Childhood & Youth Studies: Emily Woster and Elizabeth Dillenburg, Feb. 20, 2014
‘Wrapped in Stars and Stripes’: The (American) Arctic Narratives of Robert, Josephine, and Marie Peary
Emily Woster, Writing Studies, University of Minnesota Duluth
The children’s books by the Peary family, published at the turn of the last century, focus on and exploit images of a young Marie in order to market her father Robert’s ostensibly patriotic mission to the North Pole. The Peary children’s books use Marie as a surrogate, showing child readers what her father’s adventures would mean for the United States and for “civilization.” This presentation outlines the narratives and images of Marie Peary in order to explore their historical and nationalist meanings, many highlighting only that Marie (and the children she represents) could be colonized in ways the Arctic itself could not be.
Saving the Race: Child Emigration and Domestic Service in the British Metropole and Colonies, c. 1890-1914
Elizabeth Dillenburg, History, University of Minnesota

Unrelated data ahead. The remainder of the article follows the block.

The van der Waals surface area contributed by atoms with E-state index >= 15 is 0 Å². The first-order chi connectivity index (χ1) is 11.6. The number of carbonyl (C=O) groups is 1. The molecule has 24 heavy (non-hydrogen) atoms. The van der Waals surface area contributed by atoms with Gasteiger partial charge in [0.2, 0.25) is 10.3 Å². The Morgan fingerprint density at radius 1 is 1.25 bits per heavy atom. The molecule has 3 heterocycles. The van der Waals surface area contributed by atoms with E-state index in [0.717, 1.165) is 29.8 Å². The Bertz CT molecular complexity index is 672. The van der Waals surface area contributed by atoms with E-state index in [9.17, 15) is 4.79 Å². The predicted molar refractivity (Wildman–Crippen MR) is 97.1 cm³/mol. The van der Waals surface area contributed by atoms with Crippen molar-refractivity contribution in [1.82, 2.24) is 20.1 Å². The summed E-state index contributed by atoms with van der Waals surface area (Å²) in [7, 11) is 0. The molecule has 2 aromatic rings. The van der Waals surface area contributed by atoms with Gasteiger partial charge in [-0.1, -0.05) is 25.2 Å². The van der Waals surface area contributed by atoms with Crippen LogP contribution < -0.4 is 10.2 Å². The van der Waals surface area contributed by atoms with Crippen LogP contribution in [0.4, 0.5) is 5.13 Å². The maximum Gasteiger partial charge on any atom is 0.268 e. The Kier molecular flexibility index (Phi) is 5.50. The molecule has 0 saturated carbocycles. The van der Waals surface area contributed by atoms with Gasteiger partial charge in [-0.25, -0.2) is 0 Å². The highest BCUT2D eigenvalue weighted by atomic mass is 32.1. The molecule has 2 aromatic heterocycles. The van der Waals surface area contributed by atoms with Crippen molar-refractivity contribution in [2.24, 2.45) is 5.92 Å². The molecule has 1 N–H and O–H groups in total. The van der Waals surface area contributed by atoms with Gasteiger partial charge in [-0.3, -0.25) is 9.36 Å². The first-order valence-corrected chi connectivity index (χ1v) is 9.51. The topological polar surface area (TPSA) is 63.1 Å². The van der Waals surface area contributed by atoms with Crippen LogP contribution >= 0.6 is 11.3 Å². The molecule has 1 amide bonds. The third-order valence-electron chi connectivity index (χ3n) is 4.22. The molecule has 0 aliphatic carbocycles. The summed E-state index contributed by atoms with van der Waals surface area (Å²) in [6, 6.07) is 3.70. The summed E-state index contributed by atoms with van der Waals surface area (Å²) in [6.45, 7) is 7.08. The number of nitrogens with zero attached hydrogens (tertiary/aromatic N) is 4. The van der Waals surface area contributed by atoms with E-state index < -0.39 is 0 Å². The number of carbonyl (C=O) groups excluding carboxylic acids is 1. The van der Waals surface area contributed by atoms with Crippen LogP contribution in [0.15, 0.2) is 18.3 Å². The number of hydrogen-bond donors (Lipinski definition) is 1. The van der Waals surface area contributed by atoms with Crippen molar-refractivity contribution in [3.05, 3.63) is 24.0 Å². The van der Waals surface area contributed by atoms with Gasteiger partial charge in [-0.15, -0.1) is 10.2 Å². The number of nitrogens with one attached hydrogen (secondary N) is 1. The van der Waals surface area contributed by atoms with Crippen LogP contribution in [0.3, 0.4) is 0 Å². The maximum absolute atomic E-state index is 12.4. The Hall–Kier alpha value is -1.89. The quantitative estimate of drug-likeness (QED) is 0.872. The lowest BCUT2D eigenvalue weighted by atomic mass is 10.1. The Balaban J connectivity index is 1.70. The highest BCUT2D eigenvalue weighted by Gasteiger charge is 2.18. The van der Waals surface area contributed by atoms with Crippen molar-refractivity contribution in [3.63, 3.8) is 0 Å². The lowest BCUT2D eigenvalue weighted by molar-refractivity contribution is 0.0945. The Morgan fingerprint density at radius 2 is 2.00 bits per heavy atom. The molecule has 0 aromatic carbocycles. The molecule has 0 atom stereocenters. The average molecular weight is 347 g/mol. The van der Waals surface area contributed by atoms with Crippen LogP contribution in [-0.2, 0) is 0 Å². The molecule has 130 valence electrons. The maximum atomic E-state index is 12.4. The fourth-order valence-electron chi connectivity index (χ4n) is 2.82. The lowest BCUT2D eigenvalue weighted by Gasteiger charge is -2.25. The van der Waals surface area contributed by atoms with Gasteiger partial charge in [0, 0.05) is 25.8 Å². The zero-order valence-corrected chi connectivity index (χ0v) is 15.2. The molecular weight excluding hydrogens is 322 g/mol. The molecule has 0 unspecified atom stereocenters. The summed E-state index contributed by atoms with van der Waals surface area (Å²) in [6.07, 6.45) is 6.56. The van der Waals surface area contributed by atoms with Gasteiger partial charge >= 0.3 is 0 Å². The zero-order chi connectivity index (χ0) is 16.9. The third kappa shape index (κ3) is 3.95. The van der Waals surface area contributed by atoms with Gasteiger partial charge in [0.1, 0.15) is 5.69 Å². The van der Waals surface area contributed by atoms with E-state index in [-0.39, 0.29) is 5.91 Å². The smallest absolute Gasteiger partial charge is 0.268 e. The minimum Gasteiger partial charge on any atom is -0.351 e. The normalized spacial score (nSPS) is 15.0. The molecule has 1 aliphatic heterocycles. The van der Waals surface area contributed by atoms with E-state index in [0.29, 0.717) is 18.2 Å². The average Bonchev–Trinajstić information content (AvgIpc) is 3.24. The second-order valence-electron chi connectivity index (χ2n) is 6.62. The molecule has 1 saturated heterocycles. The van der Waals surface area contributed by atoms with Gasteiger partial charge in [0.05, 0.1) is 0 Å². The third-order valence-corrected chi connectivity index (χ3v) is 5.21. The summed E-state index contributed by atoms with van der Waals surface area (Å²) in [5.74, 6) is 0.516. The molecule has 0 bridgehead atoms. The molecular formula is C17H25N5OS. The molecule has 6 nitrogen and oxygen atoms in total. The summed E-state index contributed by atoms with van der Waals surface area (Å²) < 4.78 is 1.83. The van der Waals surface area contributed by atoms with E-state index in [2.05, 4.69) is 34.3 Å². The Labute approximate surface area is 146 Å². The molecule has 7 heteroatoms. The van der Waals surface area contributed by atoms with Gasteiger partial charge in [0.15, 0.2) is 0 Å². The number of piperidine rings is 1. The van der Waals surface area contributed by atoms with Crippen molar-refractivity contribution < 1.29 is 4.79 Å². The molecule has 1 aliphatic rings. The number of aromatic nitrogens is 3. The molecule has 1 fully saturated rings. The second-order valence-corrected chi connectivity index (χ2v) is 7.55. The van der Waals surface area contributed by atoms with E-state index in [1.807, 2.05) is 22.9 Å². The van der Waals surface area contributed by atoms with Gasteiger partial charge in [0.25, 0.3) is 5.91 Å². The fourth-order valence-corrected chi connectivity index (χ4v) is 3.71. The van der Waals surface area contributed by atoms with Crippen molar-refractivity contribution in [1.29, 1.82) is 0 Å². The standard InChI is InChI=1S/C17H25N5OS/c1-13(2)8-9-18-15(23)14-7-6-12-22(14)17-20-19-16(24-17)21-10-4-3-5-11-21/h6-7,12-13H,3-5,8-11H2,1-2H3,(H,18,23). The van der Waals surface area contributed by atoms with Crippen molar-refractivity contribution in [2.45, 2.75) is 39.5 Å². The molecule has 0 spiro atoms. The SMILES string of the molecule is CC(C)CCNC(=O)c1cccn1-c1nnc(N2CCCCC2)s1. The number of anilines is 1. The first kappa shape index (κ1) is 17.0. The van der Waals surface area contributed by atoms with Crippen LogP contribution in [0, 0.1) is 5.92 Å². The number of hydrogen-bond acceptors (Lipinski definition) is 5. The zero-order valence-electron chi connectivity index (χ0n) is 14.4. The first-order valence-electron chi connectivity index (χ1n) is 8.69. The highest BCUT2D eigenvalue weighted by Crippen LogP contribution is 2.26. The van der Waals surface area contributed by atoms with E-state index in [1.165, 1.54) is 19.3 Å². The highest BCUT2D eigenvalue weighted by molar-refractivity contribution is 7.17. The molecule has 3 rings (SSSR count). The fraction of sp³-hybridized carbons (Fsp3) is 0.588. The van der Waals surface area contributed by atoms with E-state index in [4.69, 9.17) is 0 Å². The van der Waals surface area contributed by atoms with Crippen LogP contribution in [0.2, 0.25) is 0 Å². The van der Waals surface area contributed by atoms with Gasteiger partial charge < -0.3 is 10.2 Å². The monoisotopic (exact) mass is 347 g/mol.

This talk explores debates over the emigration of young British domestic servants to two colonies – South Africa and New Zealand – at the end of the nineteenth century and beginning of the twentieth century. Emigration societies trained girls to become ideal emigrants that would fortify and consolidate British presence in the colonies, but the complexities of the colonies complicated the seemingly straightforward objectives of emigration programs. Analyzing discourses about the emigration of girls and young women demonstrates the different ways that issues of race and ideas of racial survival shaped girls’ lives and experiences in the Empire. The debates also significantly illustrate the importance of girls in the construction of social and racial identities and reveal how ideas of girlhood served as fault lines between different societies, cultures, class, and races in the British Empire.